Charles:

It's well-put.

Emmanuel Andre:

You don't ask for big, deep dive commitment, etc. I think that on the platform, you also have an identity, which is something extremely important. You have a profile, and the profile is not only ... first of all, the profile is exactly what you want it to be, no more no less, it's not intrusive, and by the way you don't have to opt, opt-in is not mandatory. But if you want things to work better for you, then your interest is to ... but I think there is a motivation there, which is back to my idea about talent and opportunity. I maybe in a remote country that is not central to our world economy yet, I might be ... it doesn't mean that I'm not as good as somebody else somewhere else.

I can exist on Marcel in a way that goes beyond the condition in which I ... the market in which I am, the condition of the economy, the condition of society, I can be a big deal on Marcel from wherever I live, whatever I do. Which is, I think a motivation as well, because the more your profile is interesting and rich, then the more opportunities come to you, the more connections come to you. On a platform you have to admit that the owner is the user, a platform is nothing but users using together. I don't know how to crack the code, I just feel that you need to have some kind of escalation between things that are easy to receive, immediate benefit, immediate satisfaction like sugar, and then you get into the more nutritious deep engagements with... that go all the way up, what I was describing earlier, how do you connect to others willingly or actively? How do you connect to knowledge? How do you participate on a bigger scale?

Charles:

You see the leadership of talent up-close through multiple lenses, what have you learned about the leaders who are most successful at unlocking creative thinking across an organization? Not just in terms of their abilities to produce creative work, but in terms of their ability to think from a creative innovative standpoint. What are the best leaders able to do?

Emmanuel Andre:

Good question.

Charles:

How do they approach that? What do they bring to the table?

Emmanuel Andre:

I think ... It's very difficult to answer that question. I'll give you my, maybe a few things that triggered in my mind, becauseI don't think in this way, and let's see the checklist. What I do notice though, is that you have very personal and different impact depending on who you are. Sometimes you'll see people who lead by example, I've seen a lot in my career, and the behaviors that they bring, and all of a sudden ... I've known unbelievable bringers. I won't drop names, but people exceptionally brilliant at, there was nothing, and now there is this, and we look to them and we say, "Oh, my God."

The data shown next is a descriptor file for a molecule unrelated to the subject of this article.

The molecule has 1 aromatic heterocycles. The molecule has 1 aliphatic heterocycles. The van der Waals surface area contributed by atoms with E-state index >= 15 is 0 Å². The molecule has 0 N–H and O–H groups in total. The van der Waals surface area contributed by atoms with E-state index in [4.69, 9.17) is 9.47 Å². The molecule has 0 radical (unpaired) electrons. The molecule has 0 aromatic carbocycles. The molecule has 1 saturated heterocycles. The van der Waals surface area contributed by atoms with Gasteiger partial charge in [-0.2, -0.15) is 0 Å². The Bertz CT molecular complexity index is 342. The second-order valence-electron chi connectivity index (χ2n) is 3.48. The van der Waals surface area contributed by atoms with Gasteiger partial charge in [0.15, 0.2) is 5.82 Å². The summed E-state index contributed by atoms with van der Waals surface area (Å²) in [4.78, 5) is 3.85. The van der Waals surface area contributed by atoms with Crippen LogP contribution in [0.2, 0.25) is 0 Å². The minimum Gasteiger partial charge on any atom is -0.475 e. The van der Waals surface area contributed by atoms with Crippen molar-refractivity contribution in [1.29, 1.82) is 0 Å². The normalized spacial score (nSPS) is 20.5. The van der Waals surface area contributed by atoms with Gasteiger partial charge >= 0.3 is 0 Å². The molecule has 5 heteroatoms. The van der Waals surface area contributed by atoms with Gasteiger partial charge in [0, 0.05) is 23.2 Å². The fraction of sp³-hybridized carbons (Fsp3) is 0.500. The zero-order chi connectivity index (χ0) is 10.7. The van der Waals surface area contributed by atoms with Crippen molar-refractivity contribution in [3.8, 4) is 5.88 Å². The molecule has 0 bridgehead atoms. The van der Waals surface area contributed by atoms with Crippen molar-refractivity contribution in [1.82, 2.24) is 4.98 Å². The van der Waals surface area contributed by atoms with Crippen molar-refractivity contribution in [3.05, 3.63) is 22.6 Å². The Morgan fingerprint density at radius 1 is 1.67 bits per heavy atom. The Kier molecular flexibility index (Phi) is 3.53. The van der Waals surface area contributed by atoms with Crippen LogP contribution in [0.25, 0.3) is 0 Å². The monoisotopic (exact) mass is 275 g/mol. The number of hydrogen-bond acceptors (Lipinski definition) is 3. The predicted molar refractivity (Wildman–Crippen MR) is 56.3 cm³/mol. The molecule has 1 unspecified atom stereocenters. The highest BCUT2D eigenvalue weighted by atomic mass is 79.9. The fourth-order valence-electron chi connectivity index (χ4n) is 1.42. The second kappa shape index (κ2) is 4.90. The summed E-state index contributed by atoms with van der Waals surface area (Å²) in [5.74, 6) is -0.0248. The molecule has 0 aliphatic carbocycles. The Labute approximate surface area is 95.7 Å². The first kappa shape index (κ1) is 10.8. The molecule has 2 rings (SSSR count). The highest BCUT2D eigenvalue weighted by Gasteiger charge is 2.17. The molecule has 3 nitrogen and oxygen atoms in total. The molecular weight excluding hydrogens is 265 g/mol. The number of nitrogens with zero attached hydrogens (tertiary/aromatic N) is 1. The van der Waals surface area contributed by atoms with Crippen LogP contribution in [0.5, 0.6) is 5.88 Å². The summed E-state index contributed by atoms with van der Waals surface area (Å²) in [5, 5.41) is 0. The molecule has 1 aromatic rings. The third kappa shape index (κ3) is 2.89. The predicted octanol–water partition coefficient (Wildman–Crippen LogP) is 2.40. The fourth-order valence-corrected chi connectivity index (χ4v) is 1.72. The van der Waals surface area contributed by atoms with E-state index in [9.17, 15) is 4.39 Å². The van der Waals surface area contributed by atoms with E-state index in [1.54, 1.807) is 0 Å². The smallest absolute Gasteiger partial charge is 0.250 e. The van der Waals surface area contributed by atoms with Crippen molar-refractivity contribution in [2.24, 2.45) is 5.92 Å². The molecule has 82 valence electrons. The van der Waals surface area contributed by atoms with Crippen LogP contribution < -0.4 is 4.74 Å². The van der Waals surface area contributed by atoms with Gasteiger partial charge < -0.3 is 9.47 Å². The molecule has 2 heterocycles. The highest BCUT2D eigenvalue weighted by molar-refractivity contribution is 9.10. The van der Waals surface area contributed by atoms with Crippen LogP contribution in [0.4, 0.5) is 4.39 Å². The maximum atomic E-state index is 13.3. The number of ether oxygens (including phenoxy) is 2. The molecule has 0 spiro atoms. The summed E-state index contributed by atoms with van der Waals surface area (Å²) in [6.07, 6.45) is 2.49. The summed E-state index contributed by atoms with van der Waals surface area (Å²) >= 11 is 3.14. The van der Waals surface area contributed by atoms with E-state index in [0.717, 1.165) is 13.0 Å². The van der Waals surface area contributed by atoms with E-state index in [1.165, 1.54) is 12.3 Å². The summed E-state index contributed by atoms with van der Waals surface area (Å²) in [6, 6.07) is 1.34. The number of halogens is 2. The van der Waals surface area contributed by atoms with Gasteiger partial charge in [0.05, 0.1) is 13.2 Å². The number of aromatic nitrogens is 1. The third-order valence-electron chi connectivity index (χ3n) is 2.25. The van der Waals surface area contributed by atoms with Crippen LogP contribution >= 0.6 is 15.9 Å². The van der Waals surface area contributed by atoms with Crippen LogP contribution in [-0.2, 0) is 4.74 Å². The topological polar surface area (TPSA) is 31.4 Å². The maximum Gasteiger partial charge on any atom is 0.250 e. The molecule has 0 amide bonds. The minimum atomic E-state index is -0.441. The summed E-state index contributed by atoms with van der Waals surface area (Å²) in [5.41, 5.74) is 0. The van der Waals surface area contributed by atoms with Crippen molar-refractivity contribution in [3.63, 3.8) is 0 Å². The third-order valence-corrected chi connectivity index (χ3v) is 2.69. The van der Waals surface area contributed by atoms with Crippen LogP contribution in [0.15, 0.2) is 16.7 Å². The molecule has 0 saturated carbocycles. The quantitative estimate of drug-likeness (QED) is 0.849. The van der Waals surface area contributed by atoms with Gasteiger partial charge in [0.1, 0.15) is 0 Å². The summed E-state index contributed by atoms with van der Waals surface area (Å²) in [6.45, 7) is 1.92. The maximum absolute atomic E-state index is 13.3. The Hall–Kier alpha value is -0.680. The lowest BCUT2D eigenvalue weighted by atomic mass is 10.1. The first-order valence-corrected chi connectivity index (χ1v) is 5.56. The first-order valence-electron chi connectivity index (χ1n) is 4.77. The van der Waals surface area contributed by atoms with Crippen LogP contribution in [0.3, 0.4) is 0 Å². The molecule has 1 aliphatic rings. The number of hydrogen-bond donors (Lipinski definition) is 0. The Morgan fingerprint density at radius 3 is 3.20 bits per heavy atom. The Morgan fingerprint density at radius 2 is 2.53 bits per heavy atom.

It's happened over and over again, and the mechanics of that, and the magnetism of that is actually extremely powerful, because it's pure leadership by example in the most visible, striking, present way. It's not, "I want to be like him," it's that, "I want to do that." That level, that quality. And if you look at the people that we constantly namedrop in creative excellence, their life is punctuated by things exactly like I described, big minds bring.

Then you have another character which is just as valuable, which consists in adding 10% of quality to everybody you have around you. A lot of people talk about no asshole policy, and it's great to have an IQ of 500, but if you shave away 25 from everybody in the room you'll probably be at debit. Here you have, and I've witnessed that too, you've had unbelievable people that can actually make things bounce in a room in a way like no other. People can show up fully. I heard this in an interview actually yesterday, from a French journalist who was talking about the founder of the magazine Actual, and was an unbelievable guy. I forgot what he said, etc., but he was talking about the fact that this guy was capable of reaching, and extracting your full you, the one that doesn't exist for anyone except you. Your full you was there, it was much more beautiful the way he said it in French, but anyway you get the idea. I've seen that, and that in organization is unbelievably valuable.

I'm not talking about climate, where it's okay to fail, it's okay to share, that's basic. I'm talking about the capacity that you have to make people create things, make people create more than they thought they could, which is a real, and equally valuable talent. It's just the two perspectives. So I've seen both, and I think both are equally interesting, driving, powerful in organizations.